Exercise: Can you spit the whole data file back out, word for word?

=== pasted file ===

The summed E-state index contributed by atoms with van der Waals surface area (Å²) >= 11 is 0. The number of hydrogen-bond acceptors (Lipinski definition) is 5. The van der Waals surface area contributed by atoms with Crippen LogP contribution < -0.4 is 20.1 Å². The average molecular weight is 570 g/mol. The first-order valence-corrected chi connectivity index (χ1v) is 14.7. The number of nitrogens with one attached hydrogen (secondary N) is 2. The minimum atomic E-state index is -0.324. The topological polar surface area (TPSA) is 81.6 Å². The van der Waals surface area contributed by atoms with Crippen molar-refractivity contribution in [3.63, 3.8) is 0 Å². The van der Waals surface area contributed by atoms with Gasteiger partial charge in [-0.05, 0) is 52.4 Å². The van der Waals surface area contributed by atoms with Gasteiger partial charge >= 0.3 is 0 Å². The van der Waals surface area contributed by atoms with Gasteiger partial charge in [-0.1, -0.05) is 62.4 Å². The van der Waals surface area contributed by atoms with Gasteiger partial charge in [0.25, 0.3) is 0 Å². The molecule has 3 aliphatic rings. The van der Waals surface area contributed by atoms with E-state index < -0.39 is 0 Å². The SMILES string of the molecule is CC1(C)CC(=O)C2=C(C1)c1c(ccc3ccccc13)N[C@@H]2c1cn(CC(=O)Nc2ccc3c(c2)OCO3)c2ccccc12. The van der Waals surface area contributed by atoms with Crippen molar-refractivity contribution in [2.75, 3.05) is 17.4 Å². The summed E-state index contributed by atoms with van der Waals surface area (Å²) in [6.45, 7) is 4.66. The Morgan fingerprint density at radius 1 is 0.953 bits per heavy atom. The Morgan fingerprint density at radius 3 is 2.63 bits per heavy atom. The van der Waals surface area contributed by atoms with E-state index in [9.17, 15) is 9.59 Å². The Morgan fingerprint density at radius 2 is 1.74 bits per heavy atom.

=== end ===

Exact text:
The summed E-state index contributed by atoms with van der Waals surface area (Å²) >= 11 is 0. The number of hydrogen-bond acceptors (Lipinski definition) is 5. The van der Waals surface area contributed by atoms with Crippen LogP contribution < -0.4 is 20.1 Å². The average molecular weight is 570 g/mol. The first-order valence-corrected chi connectivity index (χ1v) is 14.7. The number of nitrogens with one attached hydrogen (secondary N) is 2. The minimum atomic E-state index is -0.324. The topological polar surface area (TPSA) is 81.6 Å². The van der Waals surface area contributed by atoms with Crippen molar-refractivity contribution in [3.63, 3.8) is 0 Å². The van der Waals surface area contributed by atoms with Gasteiger partial charge in [-0.05, 0) is 52.4 Å². The van der Waals surface area contributed by atoms with Gasteiger partial charge >= 0.3 is 0 Å². The van der Waals surface area contributed by atoms with Gasteiger partial charge in [-0.1, -0.05) is 62.4 Å². The van der Waals surface area contributed by atoms with Gasteiger partial charge in [0.25, 0.3) is 0 Å². The molecule has 3 aliphatic rings. The van der Waals surface area contributed by atoms with E-state index < -0.39 is 0 Å². The SMILES string of the molecule is CC1(C)CC(=O)C2=C(C1)c1c(ccc3ccccc13)N[C@@H]2c1cn(CC(=O)Nc2ccc3c(c2)OCO3)c2ccccc12. The van der Waals surface area contributed by atoms with Crippen molar-refractivity contribution in [2.75, 3.05) is 17.4 Å². The summed E-state index contributed by atoms with van der Waals surface area (Å²) in [6.45, 7) is 4.66. The Morgan fingerprint density at radius 1 is 0.953 bits per heavy atom. The Morgan fingerprint density at radius 3 is 2.63 bits per heavy atom. The van der Waals surface area contributed by atoms with E-state index in [9.17, 15) is 9.59 Å². The Morgan fingerprint density at radius 2 is 1.74 bits per heavy atom.